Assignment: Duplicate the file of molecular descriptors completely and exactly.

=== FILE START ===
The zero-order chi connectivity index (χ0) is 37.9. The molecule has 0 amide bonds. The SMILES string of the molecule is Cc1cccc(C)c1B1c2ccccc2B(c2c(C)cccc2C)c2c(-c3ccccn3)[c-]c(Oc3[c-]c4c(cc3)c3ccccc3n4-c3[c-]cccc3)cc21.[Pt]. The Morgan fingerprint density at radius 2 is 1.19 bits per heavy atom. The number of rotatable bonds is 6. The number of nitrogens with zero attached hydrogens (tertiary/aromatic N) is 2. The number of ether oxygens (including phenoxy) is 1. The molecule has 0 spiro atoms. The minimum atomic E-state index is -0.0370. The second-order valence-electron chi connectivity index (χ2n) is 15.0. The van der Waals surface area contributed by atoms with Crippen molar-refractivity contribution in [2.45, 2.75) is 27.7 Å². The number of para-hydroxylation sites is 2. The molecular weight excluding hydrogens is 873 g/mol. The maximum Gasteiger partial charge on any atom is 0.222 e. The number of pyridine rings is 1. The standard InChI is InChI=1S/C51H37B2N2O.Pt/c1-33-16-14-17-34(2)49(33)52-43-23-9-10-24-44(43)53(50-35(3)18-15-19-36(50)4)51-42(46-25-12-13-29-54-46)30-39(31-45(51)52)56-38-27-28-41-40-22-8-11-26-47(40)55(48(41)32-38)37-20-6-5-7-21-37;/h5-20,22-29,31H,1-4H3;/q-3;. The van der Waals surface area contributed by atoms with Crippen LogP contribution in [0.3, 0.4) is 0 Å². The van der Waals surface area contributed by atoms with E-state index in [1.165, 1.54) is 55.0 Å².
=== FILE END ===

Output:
The zero-order chi connectivity index (χ0) is 37.9. The molecule has 0 amide bonds. The SMILES string of the molecule is Cc1cccc(C)c1B1c2ccccc2B(c2c(C)cccc2C)c2c(-c3ccccn3)[c-]c(Oc3[c-]c4c(cc3)c3ccccc3n4-c3[c-]cccc3)cc21.[Pt]. The Morgan fingerprint density at radius 2 is 1.19 bits per heavy atom. The number of rotatable bonds is 6. The number of nitrogens with zero attached hydrogens (tertiary/aromatic N) is 2. The number of ether oxygens (including phenoxy) is 1. The molecule has 0 spiro atoms. The minimum atomic E-state index is -0.0370. The second-order valence-electron chi connectivity index (χ2n) is 15.0. The van der Waals surface area contributed by atoms with Crippen molar-refractivity contribution in [2.45, 2.75) is 27.7 Å². The number of para-hydroxylation sites is 2. The molecular weight excluding hydrogens is 873 g/mol. The maximum Gasteiger partial charge on any atom is 0.222 e. The number of pyridine rings is 1. The standard InChI is InChI=1S/C51H37B2N2O.Pt/c1-33-16-14-17-34(2)49(33)52-43-23-9-10-24-44(43)53(50-35(3)18-15-19-36(50)4)51-42(46-25-12-13-29-54-46)30-39(31-45(51)52)56-38-27-28-41-40-22-8-11-26-47(40)55(48(41)32-38)37-20-6-5-7-21-37;/h5-20,22-29,31H,1-4H3;/q-3;. The van der Waals surface area contributed by atoms with Crippen LogP contribution in [0.3, 0.4) is 0 Å². The van der Waals surface area contributed by atoms with E-state index in [1.165, 1.54) is 55.0 Å².